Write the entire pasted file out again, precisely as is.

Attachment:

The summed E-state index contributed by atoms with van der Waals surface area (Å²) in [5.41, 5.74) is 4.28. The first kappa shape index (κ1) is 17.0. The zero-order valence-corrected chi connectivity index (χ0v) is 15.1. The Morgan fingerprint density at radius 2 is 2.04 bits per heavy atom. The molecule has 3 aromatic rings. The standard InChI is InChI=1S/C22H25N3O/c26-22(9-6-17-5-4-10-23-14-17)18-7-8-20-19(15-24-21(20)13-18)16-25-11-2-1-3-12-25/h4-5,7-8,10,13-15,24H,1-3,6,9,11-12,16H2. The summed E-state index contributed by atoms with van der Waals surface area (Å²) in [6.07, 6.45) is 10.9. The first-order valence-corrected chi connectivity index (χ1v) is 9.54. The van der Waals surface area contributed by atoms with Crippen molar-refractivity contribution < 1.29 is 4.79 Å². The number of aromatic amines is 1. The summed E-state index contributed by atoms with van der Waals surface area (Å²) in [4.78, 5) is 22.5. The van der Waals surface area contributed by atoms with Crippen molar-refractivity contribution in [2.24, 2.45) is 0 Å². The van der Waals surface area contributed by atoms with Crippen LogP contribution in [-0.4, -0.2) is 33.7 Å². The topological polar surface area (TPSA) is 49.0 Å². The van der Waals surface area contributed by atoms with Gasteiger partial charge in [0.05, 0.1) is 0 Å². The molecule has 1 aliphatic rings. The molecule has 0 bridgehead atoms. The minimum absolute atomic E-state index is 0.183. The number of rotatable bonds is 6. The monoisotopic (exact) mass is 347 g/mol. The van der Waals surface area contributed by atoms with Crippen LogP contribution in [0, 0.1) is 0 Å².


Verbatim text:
The summed E-state index contributed by atoms with van der Waals surface area (Å²) in [5.41, 5.74) is 4.28. The first kappa shape index (κ1) is 17.0. The zero-order valence-corrected chi connectivity index (χ0v) is 15.1. The Morgan fingerprint density at radius 2 is 2.04 bits per heavy atom. The molecule has 3 aromatic rings. The standard InChI is InChI=1S/C22H25N3O/c26-22(9-6-17-5-4-10-23-14-17)18-7-8-20-19(15-24-21(20)13-18)16-25-11-2-1-3-12-25/h4-5,7-8,10,13-15,24H,1-3,6,9,11-12,16H2. The summed E-state index contributed by atoms with van der Waals surface area (Å²) in [6.07, 6.45) is 10.9. The first-order valence-corrected chi connectivity index (χ1v) is 9.54. The van der Waals surface area contributed by atoms with Crippen molar-refractivity contribution < 1.29 is 4.79 Å². The number of aromatic amines is 1. The summed E-state index contributed by atoms with van der Waals surface area (Å²) in [4.78, 5) is 22.5. The van der Waals surface area contributed by atoms with Crippen molar-refractivity contribution in [2.24, 2.45) is 0 Å². The van der Waals surface area contributed by atoms with Crippen LogP contribution in [-0.4, -0.2) is 33.7 Å². The topological polar surface area (TPSA) is 49.0 Å². The van der Waals surface area contributed by atoms with Gasteiger partial charge in [0.05, 0.1) is 0 Å². The molecule has 1 aliphatic rings. The molecule has 0 bridgehead atoms. The minimum absolute atomic E-state index is 0.183. The number of rotatable bonds is 6. The monoisotopic (exact) mass is 347 g/mol. The van der Waals surface area contributed by atoms with Crippen LogP contribution in [0, 0.1) is 0 Å².